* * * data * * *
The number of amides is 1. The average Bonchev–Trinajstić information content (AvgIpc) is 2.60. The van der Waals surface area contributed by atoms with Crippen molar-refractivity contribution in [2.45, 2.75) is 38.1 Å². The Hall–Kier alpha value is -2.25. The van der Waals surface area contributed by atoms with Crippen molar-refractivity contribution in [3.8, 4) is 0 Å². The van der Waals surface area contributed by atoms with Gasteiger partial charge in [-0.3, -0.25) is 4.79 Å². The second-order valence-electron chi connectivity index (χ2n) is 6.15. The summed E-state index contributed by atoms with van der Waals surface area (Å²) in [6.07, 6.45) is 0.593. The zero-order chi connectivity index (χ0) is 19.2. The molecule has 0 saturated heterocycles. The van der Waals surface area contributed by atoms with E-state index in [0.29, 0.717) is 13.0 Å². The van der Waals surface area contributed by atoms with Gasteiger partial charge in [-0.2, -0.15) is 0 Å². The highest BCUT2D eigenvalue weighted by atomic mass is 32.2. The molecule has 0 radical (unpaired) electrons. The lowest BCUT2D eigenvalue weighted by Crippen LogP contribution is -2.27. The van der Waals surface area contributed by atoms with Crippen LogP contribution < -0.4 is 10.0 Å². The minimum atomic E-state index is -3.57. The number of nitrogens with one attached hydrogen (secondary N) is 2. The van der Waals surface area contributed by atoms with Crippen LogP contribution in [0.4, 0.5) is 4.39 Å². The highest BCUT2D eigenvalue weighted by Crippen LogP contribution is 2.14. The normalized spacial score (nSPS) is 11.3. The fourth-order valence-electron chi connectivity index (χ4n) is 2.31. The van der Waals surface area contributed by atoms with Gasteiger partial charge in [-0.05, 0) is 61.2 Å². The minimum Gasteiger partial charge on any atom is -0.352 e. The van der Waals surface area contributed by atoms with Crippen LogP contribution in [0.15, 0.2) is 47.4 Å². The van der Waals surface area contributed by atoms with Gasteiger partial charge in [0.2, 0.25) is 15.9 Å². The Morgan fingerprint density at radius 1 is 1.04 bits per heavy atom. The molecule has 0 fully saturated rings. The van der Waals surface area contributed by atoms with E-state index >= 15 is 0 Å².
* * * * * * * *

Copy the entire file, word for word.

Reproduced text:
The number of amides is 1. The average Bonchev–Trinajstić information content (AvgIpc) is 2.60. The van der Waals surface area contributed by atoms with Crippen molar-refractivity contribution in [2.45, 2.75) is 38.1 Å². The Hall–Kier alpha value is -2.25. The van der Waals surface area contributed by atoms with Crippen molar-refractivity contribution in [3.8, 4) is 0 Å². The van der Waals surface area contributed by atoms with Gasteiger partial charge in [-0.3, -0.25) is 4.79 Å². The second-order valence-electron chi connectivity index (χ2n) is 6.15. The summed E-state index contributed by atoms with van der Waals surface area (Å²) in [6.07, 6.45) is 0.593. The zero-order chi connectivity index (χ0) is 19.2. The molecule has 0 saturated heterocycles. The van der Waals surface area contributed by atoms with E-state index in [0.29, 0.717) is 13.0 Å². The van der Waals surface area contributed by atoms with Gasteiger partial charge in [-0.2, -0.15) is 0 Å². The highest BCUT2D eigenvalue weighted by atomic mass is 32.2. The molecule has 0 radical (unpaired) electrons. The lowest BCUT2D eigenvalue weighted by Crippen LogP contribution is -2.27. The van der Waals surface area contributed by atoms with Crippen LogP contribution < -0.4 is 10.0 Å². The minimum atomic E-state index is -3.57. The number of nitrogens with one attached hydrogen (secondary N) is 2. The van der Waals surface area contributed by atoms with Crippen LogP contribution in [0.4, 0.5) is 4.39 Å². The highest BCUT2D eigenvalue weighted by Crippen LogP contribution is 2.14. The normalized spacial score (nSPS) is 11.3. The fourth-order valence-electron chi connectivity index (χ4n) is 2.31. The van der Waals surface area contributed by atoms with Gasteiger partial charge in [-0.05, 0) is 61.2 Å². The minimum Gasteiger partial charge on any atom is -0.352 e. The van der Waals surface area contributed by atoms with Crippen LogP contribution in [0.15, 0.2) is 47.4 Å². The van der Waals surface area contributed by atoms with Gasteiger partial charge in [0.2, 0.25) is 15.9 Å². The Morgan fingerprint density at radius 1 is 1.04 bits per heavy atom. The molecule has 0 fully saturated rings. The van der Waals surface area contributed by atoms with E-state index >= 15 is 0 Å².